Flying

Discussion in 'Chicken Behaviors and Egglaying' started by Kathy1, May 30, 2008.

  1. Kathy1

    Kathy1 Chillin' With My Peeps

    As I am reading through the threads I notice that even with a wing clipped some will still fly 6' high. I am in a county setting but in the middle of a city on a very busy road and do not want to have one fly over the fence and get hurt. I do have a 6' stockade but in some spots it is 5' because of the land being higher. What are the breeds that dont.
     
  2. Wolf-Kim

    Wolf-Kim Chillin' With My Peeps

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    Jan 25, 2008
    Breeds that don't fly? Mainly the Silkies, I think. Their feathers are hookless, so they do not get enough lift to get over a fence.

    As for breeds that don't fly well, you want to look at your heavier breeds usually. Not a guarantee, but generally the heavier the bird the harder it is for them to fly.

    I think Silkies are your only guaranteed non-flyer.

    -Kim
     
  3. Kathy1

    Kathy1 Chillin' With My Peeps

    So the heavier the bird they are less likely to get over the fence. The heavier breeds are red stars the wydon's that weight 6-8 lbs. The smaller breeds are bantams, must be good flyers as they are so light. I had originally looked ar silkies they are adorable but they wont be in untill August.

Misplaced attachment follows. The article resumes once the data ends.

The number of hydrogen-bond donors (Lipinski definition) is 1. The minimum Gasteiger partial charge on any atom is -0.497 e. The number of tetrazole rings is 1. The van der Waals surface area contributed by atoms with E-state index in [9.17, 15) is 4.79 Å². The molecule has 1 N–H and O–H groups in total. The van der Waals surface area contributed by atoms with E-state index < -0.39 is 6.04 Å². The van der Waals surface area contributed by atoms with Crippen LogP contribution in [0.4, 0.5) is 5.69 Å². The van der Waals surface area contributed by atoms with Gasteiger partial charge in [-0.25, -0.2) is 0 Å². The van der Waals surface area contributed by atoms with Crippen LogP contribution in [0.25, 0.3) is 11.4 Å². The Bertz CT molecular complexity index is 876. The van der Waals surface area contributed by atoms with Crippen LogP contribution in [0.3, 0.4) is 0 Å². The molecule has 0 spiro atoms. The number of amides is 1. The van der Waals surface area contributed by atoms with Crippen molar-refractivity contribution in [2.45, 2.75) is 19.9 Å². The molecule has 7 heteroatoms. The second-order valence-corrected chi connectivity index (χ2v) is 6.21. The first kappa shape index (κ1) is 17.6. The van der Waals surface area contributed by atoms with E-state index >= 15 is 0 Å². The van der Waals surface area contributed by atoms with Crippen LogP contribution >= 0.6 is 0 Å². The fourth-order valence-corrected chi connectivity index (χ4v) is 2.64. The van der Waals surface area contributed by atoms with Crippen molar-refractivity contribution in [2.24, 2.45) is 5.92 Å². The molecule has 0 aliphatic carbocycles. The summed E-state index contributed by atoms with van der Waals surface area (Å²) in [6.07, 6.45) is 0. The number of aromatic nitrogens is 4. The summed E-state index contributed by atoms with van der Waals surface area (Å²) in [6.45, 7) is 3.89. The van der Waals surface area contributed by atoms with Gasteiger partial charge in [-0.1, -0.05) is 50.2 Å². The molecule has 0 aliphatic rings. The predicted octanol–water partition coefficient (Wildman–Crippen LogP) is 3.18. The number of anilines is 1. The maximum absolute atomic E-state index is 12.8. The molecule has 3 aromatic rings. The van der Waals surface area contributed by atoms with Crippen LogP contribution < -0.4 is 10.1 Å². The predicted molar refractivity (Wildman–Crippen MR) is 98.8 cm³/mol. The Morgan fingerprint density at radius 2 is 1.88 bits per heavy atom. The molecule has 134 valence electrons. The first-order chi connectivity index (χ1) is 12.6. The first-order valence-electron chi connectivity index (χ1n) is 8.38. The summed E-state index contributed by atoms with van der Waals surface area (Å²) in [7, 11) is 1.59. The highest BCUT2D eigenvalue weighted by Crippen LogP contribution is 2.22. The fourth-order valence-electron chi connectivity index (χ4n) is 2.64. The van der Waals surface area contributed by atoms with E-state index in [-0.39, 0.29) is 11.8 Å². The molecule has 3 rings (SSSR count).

4. Wolf-Kim

    Wolf-Kim Chillin' With My Peeps

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    I consider Red Stars a medium bird myself. When I think of large birds, I think of the Giant Cochins or the Jersey Giants. Really big birds. They do not get weighted down though, until they are adults and mature. At that age they start to get really heavy and lazy.

    Do your chickens have a run or do they just roam the yard? If they have a run, it would be easier just to cover their run with fencing or netting and then you can get whatever breed you like and don't have to worry about hawks and owls flying into the pen.

    Covering the top of the pen is usually the easiest, cheapest and most reliable method of keeping birds from flying over. If your worried about the price, just think of it as your spending money on their pen and not continually replaced birds that escaped or were eaten.